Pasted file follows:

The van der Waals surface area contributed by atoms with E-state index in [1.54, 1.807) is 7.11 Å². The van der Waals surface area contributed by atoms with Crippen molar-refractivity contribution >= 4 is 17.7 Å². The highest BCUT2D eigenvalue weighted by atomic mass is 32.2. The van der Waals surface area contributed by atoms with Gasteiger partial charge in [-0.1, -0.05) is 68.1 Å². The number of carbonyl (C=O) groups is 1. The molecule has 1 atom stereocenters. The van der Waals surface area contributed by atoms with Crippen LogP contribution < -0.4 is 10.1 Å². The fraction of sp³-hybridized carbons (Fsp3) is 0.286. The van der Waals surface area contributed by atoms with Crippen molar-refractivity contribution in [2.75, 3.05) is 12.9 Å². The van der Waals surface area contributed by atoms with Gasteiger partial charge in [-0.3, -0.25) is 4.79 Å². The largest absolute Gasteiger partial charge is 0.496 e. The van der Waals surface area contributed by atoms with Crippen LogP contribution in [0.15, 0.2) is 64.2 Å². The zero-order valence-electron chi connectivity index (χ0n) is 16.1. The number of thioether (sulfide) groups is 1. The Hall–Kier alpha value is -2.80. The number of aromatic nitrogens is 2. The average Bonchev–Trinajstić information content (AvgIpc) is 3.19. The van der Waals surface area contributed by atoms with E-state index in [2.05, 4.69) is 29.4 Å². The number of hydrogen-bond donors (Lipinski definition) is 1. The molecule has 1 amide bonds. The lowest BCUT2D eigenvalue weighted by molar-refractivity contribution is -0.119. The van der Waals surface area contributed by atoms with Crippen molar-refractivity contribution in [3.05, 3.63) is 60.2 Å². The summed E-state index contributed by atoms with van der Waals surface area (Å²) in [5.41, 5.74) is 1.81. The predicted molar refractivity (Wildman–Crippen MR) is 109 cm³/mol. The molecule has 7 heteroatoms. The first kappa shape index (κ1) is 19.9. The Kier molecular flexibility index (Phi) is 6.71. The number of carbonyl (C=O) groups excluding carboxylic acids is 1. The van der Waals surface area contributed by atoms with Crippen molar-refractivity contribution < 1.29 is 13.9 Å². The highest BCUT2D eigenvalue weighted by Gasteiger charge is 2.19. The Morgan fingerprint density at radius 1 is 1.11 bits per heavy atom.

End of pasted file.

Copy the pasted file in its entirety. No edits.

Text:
The van der Waals surface area contributed by atoms with E-state index in [1.54, 1.807) is 7.11 Å². The van der Waals surface area contributed by atoms with Crippen molar-refractivity contribution >= 4 is 17.7 Å². The highest BCUT2D eigenvalue weighted by atomic mass is 32.2. The van der Waals surface area contributed by atoms with Gasteiger partial charge in [-0.1, -0.05) is 68.1 Å². The number of carbonyl (C=O) groups is 1. The molecule has 1 atom stereocenters. The van der Waals surface area contributed by atoms with Crippen LogP contribution < -0.4 is 10.1 Å². The fraction of sp³-hybridized carbons (Fsp3) is 0.286. The van der Waals surface area contributed by atoms with Crippen molar-refractivity contribution in [2.75, 3.05) is 12.9 Å². The van der Waals surface area contributed by atoms with Gasteiger partial charge in [-0.3, -0.25) is 4.79 Å². The largest absolute Gasteiger partial charge is 0.496 e. The van der Waals surface area contributed by atoms with Crippen LogP contribution in [0.15, 0.2) is 64.2 Å². The zero-order valence-electron chi connectivity index (χ0n) is 16.1. The number of thioether (sulfide) groups is 1. The Hall–Kier alpha value is -2.80. The number of aromatic nitrogens is 2. The average Bonchev–Trinajstić information content (AvgIpc) is 3.19. The van der Waals surface area contributed by atoms with E-state index in [2.05, 4.69) is 29.4 Å². The number of hydrogen-bond donors (Lipinski definition) is 1. The molecule has 1 amide bonds. The lowest BCUT2D eigenvalue weighted by molar-refractivity contribution is -0.119. The van der Waals surface area contributed by atoms with Crippen molar-refractivity contribution in [3.05, 3.63) is 60.2 Å². The summed E-state index contributed by atoms with van der Waals surface area (Å²) in [5.41, 5.74) is 1.81. The predicted molar refractivity (Wildman–Crippen MR) is 109 cm³/mol. The molecule has 7 heteroatoms. The first kappa shape index (κ1) is 19.9. The Kier molecular flexibility index (Phi) is 6.71. The number of carbonyl (C=O) groups excluding carboxylic acids is 1. The van der Waals surface area contributed by atoms with Crippen molar-refractivity contribution < 1.29 is 13.9 Å². The highest BCUT2D eigenvalue weighted by Gasteiger charge is 2.19. The Morgan fingerprint density at radius 1 is 1.11 bits per heavy atom.